When someone cuts you off in traffic, you think they’re an asshole. If you cut someone off in traffic, you think you’re in a hurry or there was plenty of room. You aren’t trying to be rude.
When someone is late to meet you, you think they’re inconsiderate and irresponsible. When you’re late to meet someone, you think about the alarm that didn’t go off, how your keys weren’t where you left them, and how all the traffic lights were red on the way over. Really, it’s not your fault. Anyone would have been late in your situation.
We think of our own negative actions as a result of circumstances that make what we do understandable. Meanwhile, we tend to attribute the actions of others to deficiencies of their character, disposition, or personality. This is known as the fundamental attribution error (also called the correspondence bias).
Some people might possibly be psychopaths who do crappy things to make others miserable, but most of us are normal people with reasons that we think justify what we do.
We all overestimate the effect of disposition and underestimate the role of the situation in explaining how others behave.
Why do we do this? In our own cases, we know what experiences lead up to any given action. We don’t get a chance to see the history of other people. And even if we’re told about their situation, we discount its effect on their overall behavior.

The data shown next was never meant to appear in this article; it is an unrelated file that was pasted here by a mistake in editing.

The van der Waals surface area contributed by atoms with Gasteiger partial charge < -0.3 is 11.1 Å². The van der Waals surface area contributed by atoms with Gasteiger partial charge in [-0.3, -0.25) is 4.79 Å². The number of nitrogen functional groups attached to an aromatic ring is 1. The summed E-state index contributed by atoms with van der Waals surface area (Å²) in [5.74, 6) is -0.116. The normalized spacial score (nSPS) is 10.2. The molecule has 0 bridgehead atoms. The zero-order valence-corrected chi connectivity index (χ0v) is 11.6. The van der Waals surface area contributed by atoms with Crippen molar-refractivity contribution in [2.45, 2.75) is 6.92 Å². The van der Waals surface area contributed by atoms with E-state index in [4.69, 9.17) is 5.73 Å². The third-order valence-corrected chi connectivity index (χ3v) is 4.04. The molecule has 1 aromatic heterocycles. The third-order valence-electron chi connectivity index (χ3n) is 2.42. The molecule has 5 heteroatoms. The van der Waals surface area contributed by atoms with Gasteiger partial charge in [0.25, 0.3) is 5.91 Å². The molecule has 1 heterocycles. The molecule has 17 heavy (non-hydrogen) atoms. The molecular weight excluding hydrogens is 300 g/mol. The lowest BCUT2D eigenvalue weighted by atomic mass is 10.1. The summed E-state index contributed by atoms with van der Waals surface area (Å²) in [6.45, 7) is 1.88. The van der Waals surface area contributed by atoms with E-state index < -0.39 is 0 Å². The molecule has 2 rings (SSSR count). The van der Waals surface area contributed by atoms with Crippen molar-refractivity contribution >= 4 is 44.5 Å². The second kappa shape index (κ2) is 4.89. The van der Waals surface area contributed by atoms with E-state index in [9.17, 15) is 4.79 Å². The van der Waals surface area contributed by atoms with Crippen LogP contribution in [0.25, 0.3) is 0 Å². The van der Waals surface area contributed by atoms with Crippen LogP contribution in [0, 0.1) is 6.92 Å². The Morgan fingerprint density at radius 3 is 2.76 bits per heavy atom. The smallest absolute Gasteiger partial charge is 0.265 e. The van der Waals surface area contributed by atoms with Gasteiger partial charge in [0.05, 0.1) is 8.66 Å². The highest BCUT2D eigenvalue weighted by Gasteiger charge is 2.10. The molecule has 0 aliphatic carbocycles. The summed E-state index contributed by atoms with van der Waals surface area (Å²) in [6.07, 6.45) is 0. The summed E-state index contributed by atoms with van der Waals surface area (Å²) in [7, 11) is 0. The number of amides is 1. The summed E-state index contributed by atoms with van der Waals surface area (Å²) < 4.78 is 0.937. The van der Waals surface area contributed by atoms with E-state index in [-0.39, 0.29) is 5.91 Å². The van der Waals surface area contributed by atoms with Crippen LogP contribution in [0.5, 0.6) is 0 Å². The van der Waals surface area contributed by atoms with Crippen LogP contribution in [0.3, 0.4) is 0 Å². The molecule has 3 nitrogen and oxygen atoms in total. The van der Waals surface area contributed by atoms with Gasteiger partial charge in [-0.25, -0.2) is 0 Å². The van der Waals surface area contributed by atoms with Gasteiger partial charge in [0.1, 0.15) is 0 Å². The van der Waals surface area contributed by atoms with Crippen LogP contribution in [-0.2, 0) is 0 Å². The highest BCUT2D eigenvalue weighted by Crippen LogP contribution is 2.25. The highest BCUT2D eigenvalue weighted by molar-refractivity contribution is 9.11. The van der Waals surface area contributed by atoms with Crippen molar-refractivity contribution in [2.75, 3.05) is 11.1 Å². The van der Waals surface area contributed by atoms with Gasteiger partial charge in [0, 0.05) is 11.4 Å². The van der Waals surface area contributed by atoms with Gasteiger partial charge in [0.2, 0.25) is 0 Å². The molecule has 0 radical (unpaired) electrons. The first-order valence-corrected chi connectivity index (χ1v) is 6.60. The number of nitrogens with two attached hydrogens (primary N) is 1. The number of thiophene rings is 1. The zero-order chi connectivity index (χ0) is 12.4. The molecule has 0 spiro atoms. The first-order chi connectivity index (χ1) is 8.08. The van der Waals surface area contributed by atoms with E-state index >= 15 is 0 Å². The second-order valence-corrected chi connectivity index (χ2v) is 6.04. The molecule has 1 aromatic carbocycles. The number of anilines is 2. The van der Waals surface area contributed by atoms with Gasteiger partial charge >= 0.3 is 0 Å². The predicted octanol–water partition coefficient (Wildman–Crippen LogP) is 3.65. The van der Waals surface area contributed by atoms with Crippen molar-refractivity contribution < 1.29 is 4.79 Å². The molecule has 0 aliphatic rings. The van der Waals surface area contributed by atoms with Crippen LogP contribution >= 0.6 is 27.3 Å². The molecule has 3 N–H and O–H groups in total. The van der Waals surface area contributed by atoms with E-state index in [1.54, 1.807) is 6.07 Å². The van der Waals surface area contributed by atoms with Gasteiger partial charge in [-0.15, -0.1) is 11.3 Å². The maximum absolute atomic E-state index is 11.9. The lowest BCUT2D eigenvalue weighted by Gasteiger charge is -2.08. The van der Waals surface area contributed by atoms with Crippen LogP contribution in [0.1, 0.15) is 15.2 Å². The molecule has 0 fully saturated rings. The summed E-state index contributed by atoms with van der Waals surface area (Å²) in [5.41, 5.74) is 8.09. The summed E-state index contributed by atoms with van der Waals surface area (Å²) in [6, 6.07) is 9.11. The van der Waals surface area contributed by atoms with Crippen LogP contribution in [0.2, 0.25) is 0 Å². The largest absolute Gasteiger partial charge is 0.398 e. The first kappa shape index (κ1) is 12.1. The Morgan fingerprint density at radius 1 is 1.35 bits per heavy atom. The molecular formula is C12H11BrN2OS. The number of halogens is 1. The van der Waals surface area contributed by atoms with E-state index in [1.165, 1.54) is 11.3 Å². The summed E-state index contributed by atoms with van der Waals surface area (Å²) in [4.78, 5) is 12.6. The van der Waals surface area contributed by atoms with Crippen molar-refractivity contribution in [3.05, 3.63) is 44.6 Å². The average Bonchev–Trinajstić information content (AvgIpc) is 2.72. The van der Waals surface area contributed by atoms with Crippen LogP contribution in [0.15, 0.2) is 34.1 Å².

In our effort to understand the actions of others, we assume that since there’s no reason we can easily see, they must just be the kind of person who cuts people off in traffic. What an jerk.
When I learned about this bias, I began noticing everyone I know doing it. Even me. For just one of many examples, nearly every instance of road rage I’ve ever witnessed has involved someone accusing another driver of being an idiot or an asshole based on how they maneuver their car. Nevermind that they could be lost, confused, have missed their exit, or really be driving just fine and just happen to be annoying you.
The beautiful thing is that once I realized I was making such assumptions and judgments, a lot of my frustrations with the so called “flaws” of others eased. If anyone does something that irritates or angers me, I try to tell myself that they have their reasons and people don’t set out to be shitty. Thinking this honestly helps calm me down. For extra potency, I sometimes make up a story that explains their actions. It doesn’t even have to be a true story to help me feel sympathetic towards others. Sometimes it’s even fun just to tell myself the stories.
Taking a mental step back from assuming that everything people do is a result of their personal character is probably one of the most peace inducing mental acrobatics I’ve tried to date. Maybe you should give it a try too.
Photo credit: Silhouettes by Scott Pacaldo
Share the knowledge!